A firm of rail specialists have been chosen to replace the Tech Partnership as the external quality-assurance provider for digital apprenticeships, in a move said to “defy all logic”.
It was announced on Tech Partnership’s website that its members had agreed to pass “the baton” to the National Skills Academy for Rail, for EQA of end-point assessment of level three and four digital apprenticeships.
The Institute for Apprenticeships still needs to approve this decision, but NSAR’s chief executive Neil Robertson is “confident that we will be given clearance to run the tech EWA by the IfA, due to our established track record”.
The move has provoked what could politely be described as a bemused reaction from the wider FE community.
“We are very concerned about the decision to opt for NSAR,” said a source from an end-point assessment organisation for digital apprenticeships. “The decision seems to defy all logic as they have no experience of digital and very little experience of EQA.”
Association of Employment and Learning Providers boss Mark Dawe agreed.
“Is this really key employers from the relevant sector being in control of the EQA?” he said. “One of the main arguments for not using Ofqual as the overarching EQA was not having relevant employers involved in it.
“Is this really how we want the quality control of our national apprenticeship system to develop – random announcements like this handing EQA responsibilities from one organisation to another?”
Employer groups developing new apprenticeship standards can choose one of four options for externally quality-assuring final exams.
These are an employer-led approach, a professional body, Ofqual or the IfA itself.
Many in the sector think that it should be left to Ofqual, which is the established qualifications regulator.
Mr Robertson was confident the IfA would approve them because “one of their representatives was with the Digital Apprenticeship Quality Board that made the decision”.
“We plan to recruit up to 10 tech specialists to ensure we have sufficient tech sector expertise.”
Explaining its EQA track record, an NSAR spokesperson said it had “been running EQA for high-stakes and safety-sensitive training and assessments for many years”, though not for apprenticeship standards.
He was referring to assessments that authorise staff to work on the railway – including licence to practice, how to use equipment, and supervision for example.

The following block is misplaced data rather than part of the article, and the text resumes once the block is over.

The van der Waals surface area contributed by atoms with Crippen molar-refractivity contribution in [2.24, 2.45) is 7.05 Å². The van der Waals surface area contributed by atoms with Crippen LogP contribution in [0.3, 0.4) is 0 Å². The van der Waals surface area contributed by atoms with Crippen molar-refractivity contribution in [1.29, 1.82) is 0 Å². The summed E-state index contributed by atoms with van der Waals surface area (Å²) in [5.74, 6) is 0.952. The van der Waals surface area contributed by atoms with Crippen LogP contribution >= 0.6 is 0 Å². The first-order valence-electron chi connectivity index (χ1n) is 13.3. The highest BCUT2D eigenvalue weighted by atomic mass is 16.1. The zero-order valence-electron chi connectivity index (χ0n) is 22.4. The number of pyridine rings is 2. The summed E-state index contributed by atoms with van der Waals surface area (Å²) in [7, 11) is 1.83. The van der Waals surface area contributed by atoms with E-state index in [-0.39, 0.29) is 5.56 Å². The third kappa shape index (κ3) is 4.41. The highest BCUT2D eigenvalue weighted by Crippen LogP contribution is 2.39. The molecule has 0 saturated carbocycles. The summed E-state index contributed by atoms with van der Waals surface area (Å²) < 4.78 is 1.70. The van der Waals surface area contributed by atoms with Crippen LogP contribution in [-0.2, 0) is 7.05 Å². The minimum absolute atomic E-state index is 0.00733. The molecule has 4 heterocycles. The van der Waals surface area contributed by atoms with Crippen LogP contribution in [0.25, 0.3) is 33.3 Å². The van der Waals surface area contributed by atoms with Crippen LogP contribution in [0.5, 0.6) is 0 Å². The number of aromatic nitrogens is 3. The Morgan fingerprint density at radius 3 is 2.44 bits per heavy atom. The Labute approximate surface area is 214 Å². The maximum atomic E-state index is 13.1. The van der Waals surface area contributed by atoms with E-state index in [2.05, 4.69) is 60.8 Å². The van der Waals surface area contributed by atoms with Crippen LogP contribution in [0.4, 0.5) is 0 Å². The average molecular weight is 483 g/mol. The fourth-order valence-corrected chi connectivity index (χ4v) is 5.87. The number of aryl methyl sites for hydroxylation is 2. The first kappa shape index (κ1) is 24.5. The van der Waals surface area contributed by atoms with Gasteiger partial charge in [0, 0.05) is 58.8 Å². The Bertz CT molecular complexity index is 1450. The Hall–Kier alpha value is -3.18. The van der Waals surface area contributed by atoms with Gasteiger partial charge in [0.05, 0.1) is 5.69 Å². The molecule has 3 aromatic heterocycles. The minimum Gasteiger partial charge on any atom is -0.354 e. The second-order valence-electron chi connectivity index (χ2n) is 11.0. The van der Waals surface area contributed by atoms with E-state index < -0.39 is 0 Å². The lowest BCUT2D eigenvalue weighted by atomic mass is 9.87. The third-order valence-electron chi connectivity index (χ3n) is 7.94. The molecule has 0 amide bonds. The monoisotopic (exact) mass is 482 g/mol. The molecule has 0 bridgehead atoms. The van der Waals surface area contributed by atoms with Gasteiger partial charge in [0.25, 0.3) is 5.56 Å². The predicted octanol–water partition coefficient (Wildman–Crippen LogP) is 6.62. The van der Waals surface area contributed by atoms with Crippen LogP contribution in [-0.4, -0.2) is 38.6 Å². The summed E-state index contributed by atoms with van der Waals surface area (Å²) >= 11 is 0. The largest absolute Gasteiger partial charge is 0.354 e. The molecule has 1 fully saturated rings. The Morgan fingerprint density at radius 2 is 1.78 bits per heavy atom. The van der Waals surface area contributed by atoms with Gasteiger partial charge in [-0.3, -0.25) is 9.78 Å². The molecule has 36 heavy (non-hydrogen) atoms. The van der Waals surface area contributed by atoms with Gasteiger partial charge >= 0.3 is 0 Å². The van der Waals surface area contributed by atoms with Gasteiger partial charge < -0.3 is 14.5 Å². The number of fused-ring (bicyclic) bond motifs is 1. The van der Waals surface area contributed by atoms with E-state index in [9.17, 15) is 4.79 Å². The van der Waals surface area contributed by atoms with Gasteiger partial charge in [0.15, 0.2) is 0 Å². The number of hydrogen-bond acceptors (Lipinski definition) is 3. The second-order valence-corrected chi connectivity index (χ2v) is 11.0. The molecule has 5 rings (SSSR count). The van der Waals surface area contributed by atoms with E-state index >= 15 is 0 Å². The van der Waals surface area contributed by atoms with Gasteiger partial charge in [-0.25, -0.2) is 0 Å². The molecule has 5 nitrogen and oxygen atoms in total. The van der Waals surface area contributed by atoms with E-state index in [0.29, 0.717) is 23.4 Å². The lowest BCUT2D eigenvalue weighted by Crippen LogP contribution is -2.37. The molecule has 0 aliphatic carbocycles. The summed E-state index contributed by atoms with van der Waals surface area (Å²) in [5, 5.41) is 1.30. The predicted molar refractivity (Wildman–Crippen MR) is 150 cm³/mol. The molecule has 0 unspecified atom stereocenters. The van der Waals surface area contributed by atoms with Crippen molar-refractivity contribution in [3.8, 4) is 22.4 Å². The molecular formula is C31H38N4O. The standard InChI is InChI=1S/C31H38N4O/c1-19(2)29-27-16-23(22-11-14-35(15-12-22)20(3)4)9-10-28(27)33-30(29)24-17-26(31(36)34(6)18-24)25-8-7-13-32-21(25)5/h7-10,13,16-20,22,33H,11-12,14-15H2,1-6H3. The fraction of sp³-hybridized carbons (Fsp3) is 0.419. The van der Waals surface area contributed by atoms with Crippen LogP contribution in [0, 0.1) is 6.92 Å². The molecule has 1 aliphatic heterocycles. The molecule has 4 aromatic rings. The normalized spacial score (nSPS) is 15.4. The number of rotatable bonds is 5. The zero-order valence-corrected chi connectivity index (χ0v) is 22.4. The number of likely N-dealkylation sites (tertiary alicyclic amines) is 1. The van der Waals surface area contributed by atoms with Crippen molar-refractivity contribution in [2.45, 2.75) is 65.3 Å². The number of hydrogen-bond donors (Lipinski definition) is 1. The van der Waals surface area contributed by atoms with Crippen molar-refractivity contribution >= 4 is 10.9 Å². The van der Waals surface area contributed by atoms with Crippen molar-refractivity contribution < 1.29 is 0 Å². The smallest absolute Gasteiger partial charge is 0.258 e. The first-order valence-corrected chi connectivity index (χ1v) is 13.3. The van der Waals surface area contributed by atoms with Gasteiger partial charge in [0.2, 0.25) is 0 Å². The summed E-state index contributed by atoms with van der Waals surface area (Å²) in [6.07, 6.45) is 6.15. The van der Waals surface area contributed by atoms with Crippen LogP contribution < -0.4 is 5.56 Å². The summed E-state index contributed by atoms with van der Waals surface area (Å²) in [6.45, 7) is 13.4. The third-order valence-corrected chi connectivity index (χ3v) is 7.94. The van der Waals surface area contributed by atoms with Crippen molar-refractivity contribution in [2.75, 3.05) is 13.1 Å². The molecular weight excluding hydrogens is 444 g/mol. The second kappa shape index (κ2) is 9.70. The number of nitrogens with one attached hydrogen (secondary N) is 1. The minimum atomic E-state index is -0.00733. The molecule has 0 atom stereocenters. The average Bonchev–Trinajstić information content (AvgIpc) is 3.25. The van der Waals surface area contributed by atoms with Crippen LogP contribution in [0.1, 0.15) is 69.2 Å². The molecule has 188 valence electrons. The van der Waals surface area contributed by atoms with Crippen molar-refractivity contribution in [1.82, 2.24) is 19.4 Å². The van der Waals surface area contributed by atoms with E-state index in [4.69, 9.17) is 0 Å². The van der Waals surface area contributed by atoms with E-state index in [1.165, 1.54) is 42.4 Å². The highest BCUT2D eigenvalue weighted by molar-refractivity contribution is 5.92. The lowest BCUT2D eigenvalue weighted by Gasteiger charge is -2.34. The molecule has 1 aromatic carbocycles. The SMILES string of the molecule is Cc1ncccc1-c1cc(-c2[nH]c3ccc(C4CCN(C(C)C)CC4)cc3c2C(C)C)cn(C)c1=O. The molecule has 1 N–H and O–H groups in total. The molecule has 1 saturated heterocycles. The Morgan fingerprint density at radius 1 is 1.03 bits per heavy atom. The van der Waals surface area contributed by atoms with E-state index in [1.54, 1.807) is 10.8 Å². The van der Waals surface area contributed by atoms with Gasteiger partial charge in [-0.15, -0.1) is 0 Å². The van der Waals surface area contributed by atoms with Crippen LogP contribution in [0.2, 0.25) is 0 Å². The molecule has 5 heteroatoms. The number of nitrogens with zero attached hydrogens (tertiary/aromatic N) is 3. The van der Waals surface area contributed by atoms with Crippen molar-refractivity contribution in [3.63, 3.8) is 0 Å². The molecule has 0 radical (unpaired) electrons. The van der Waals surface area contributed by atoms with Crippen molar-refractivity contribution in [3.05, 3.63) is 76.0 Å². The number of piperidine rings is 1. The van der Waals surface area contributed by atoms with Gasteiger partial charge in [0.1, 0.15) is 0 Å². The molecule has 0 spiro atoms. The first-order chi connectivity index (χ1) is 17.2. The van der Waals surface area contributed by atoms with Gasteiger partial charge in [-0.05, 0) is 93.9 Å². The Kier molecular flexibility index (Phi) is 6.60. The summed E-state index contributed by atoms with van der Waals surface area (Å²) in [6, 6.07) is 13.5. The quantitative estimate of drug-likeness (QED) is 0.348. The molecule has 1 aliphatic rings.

The IfA previously came in for criticism after it approved the Tech Partnership to provide EQA for digital apprenticeships in December, two months after it announced plans to shut up shop by the start of 2018/19.
It confirmed that if no suitable replacement were approved by September this year, it could take on the quality-assurance role for the sector, a scenario which now looks unlikely.
“The Tech Partnership has been both inspirational and instrumental thus far in helping us develop the national infrastructure for digital apprenticeships,” said Tim Clayton, head of technology at Sainsbury’s, who chairs Tech Partnership’s Digital Apprenticeship Quality Board.
“I am delighted that the appointment of NSAR will allow the baton to be passed on seamlessly to a successor organisation who have demonstrated that they are as committed to the employer led digital skills agenda as we are. I look forward to establishing an effective partnership.”
“We were impressed with NSAR’s commitment to digital and their understanding of its significance across the economy, as well as their determination to work with the digital employers to ensure that the EQA model meets their needs and delivers real value,” added Jenny Taylor, UK Foundation Leader from IBM, and chair of the Digital Trailblazer steering group.
An IfA spokesperson said NSAR “have been nominated by the digital trailblazers to replace Tech Partnership but this will have to be put to QAC to provide us assurance that they have sufficient sectoral expertise”.
She confirmed an IfA advisor was “in the room to answer any questions about the process” when the board voted in favour of NSAR as the EQA replacement, but did not play a formal role in the decision making process.